A recent Harvard Business School newsletter summarized research from David Garvin, the C. Roland Christensen Professor of Business Administration at Harvard Business School, and Joshua Margolis, professor in the Organizational Behavior unit at Harvard Business School. They point out that effective leaders need good advice and need to give useful advice to others. “Yet business executives aren’t always making the most of advice — on both the giving and the receiving end — because they may not realize that it involves skills that can be learned and refined.”
Some leaders can appear indecisive and uncertain in looking for too much advice and get rated poorly in their leadership effectiveness. Others march forward overly confidently and rarely ask for advice. They’re also rated lower in leadership effectiveness. More balanced leaders in the middle are rated highest in their effectiveness.
Garvin and Margolis identify three key mistakes leaders make in seeking advice:
- Choosing the wrong advisers, particularly by turning only to those with like-minded ideas, rather than seeking out people who will provide a devil’s advocate point of view.
- Defining the problem poorly, either by taking the conversation to unrelated tangents or by omitting key information that might cast the advice-seeker in a poor light.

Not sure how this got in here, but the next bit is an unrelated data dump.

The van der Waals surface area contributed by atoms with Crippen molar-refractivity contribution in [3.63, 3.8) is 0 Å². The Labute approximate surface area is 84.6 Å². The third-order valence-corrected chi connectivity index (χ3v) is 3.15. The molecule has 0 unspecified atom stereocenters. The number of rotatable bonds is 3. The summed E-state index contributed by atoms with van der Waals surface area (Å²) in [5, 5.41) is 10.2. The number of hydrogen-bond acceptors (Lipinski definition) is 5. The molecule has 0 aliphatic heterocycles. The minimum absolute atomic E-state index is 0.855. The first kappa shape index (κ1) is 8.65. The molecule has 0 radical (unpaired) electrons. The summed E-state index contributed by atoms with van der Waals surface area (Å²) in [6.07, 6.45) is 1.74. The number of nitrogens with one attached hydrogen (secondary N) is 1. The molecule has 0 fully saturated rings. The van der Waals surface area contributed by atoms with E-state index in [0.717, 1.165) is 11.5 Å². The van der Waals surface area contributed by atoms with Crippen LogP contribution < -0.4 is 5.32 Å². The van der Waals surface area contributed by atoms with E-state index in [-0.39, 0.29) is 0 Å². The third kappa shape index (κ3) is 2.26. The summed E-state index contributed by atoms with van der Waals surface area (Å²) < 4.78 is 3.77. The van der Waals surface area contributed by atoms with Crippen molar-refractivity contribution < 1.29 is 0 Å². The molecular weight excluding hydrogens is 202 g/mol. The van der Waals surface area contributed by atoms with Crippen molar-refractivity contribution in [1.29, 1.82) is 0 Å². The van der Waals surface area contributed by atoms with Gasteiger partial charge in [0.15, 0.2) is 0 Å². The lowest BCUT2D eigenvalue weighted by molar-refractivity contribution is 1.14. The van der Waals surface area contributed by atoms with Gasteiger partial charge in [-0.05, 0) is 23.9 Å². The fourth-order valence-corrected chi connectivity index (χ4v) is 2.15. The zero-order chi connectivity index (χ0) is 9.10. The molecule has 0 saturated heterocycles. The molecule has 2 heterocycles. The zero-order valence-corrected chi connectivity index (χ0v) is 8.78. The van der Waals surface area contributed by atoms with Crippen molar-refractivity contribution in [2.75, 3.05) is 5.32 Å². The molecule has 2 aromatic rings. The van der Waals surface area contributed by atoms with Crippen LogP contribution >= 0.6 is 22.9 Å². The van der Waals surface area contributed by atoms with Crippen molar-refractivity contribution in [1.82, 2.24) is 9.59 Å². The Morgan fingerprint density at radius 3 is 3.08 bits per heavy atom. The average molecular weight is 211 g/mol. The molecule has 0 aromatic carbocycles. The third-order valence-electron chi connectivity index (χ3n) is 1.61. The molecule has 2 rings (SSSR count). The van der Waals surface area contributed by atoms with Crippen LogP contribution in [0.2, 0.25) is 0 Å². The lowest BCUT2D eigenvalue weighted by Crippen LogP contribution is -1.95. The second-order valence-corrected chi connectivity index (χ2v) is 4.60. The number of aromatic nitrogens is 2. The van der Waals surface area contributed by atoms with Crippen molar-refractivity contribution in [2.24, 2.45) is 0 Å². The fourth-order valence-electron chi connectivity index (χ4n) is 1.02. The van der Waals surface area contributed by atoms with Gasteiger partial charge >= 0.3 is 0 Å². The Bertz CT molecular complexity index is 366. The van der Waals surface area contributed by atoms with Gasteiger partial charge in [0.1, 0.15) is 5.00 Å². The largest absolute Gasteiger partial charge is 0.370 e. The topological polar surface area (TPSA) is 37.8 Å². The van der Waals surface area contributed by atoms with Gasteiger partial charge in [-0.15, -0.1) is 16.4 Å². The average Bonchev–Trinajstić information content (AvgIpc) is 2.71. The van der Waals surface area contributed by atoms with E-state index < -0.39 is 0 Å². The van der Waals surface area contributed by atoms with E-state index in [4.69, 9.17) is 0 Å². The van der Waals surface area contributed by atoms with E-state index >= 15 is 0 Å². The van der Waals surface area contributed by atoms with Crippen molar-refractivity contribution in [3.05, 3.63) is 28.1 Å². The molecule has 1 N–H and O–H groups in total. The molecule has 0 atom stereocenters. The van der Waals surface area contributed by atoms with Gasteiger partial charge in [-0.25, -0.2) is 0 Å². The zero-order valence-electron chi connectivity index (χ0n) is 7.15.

- Misjudging the quality of the advice they are given.
This aligns with our experience on leader’s seeking feedback and advice on their leadership effectiveness. It’s also why 360 multi-rater assessments can be so useful.
Giving advice is a key function of training, mentoring, or managing performance. Extraordinary coaches refrain from advice giving and guide conversations so the answers are drawn from the coachee through a skillful coaching conversation that expands everyone’s understanding of the issue and possible solutions.
Three advice-giving mistakes identified by Garvin and Margolis are traps many aspiring coaches too easily fall into — especially misdiagnosis:
- Communicating the advice poorly.
- Misdiagnosing a problem, either by prematurely believing you see similarities with issues you have faced or by neglecting to ask the kind of probing, relevant questions that will get to the heart of the matter.
- Giving self-centered guidance.
If you want to know more, my advice to you is to read “Advice on Advice“.